I’ve never been one for the big money records but even though it’s been reissued, I still would like a copy of Gloria Ann Taylor – ‘Love Is A Hurting Thing’ on 12″. It felt like the best kept secret for me for a while, she really brings you into her personal space with the emotion in her voice.
Do you prefer record shopping as a solitary process or with friends to nerd out with and search or strange sounds together? If the latter, who do you like to go digging with?
I like to go record shopping with one of my friends called Jim, it’s like walking around with a music guide and a jukebox. You get little renditions of the songs – they all sound the same the way he sings them but it keeps me entertained.
Walking into a record shop can be quite a daunting experience. Do you have a digging process that helps you hone in on what you’re after?
I’m driven by covers but most of the time, if I’m in a shop that’s ultra-alien to me, I make a beeline for the friendliest looking member of staff and spark up a conversation for some recommendations. I did that in Paradise Bangkok in Thailand and got some great stuff. If the vibe doesn’t feel right, I usually start in the soul section and pick out the interesting covers or look through the credits until I see something familiar.
How big a role does album artwork play in your digging?
Massive. If it’s something unknown to me, I hone in on a photo or typeface and try to fit it into other records or genres in my mind.
Could you tell us a bit about the mix you’ve done for us?
It was a bit of a challenge to create a mix with a centralised theme, that’s not really me. I listen to music for a living in a different way, connecting the sounds rather than the genres. So, I had to think about what was in my heart and what style of music I generally return to, so I chose jazz. It’s a mix, I like to call ‘contemplative jazz’, tracks that make me think and reflect – something I’ve been doing loads of during the lockdown!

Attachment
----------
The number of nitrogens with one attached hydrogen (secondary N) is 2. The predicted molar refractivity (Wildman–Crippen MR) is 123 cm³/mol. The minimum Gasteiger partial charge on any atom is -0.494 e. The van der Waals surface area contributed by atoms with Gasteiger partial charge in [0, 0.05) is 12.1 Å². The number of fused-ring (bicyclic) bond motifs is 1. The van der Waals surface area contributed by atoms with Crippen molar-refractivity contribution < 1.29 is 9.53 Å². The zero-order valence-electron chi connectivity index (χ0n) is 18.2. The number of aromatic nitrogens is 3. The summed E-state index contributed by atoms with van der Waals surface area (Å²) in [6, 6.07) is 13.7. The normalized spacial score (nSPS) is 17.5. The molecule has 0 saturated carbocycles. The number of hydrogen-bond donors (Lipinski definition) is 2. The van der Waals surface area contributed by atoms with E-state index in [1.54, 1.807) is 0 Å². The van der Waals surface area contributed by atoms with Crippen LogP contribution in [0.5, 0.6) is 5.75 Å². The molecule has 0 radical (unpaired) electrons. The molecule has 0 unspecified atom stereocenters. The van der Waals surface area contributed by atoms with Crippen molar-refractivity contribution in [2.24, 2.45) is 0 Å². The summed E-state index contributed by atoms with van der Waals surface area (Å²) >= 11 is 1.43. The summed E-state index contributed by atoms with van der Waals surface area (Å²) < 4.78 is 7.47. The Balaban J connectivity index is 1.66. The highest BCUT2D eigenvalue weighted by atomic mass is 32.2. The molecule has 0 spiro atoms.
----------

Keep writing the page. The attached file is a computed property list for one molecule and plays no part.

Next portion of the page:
Any standouts in the mix you’d like to mention?
Probably Ronnie Foster – Fly Away. It makes me feel really alive for some reason.
Casting the net wider now, who are some of the record collectors you most admire and why?
I’m not really interested in the ‘collecting’ part of record buying, it can be really dry and a sometimes elitist. So, I’d probably say a guy called Mark Houghton, who will champion a record that’s a pound as much as a record that is a hundred pounds. He has really unique taste in soul music and the times I’ve seen him play, I’ve rarely known a single track. There’s always something that destroys me (in a good way).
Cherrystones is another person. I’ve got huge amounts of respect for him. He gets so excited about music, that his face really screws up with passion when he tells you about a track – even if it’s something you’ve never considered checking, by the end of his chat you want to own it. I’ve always felt like he has the time to listen to just about anything.
Are there any young collectors emerging who we should keep a close eye on?
Poly-Ritmo, I know Stamp The Wax is aware of her but she’s dangerous and must be monitored.
Anything on the horizon you’re excited about?
Plug! Plug! Plug! Without a doubt I’m extremely excited about the new album I’m releasing on my label MIC by a killer new band called Tvii Son.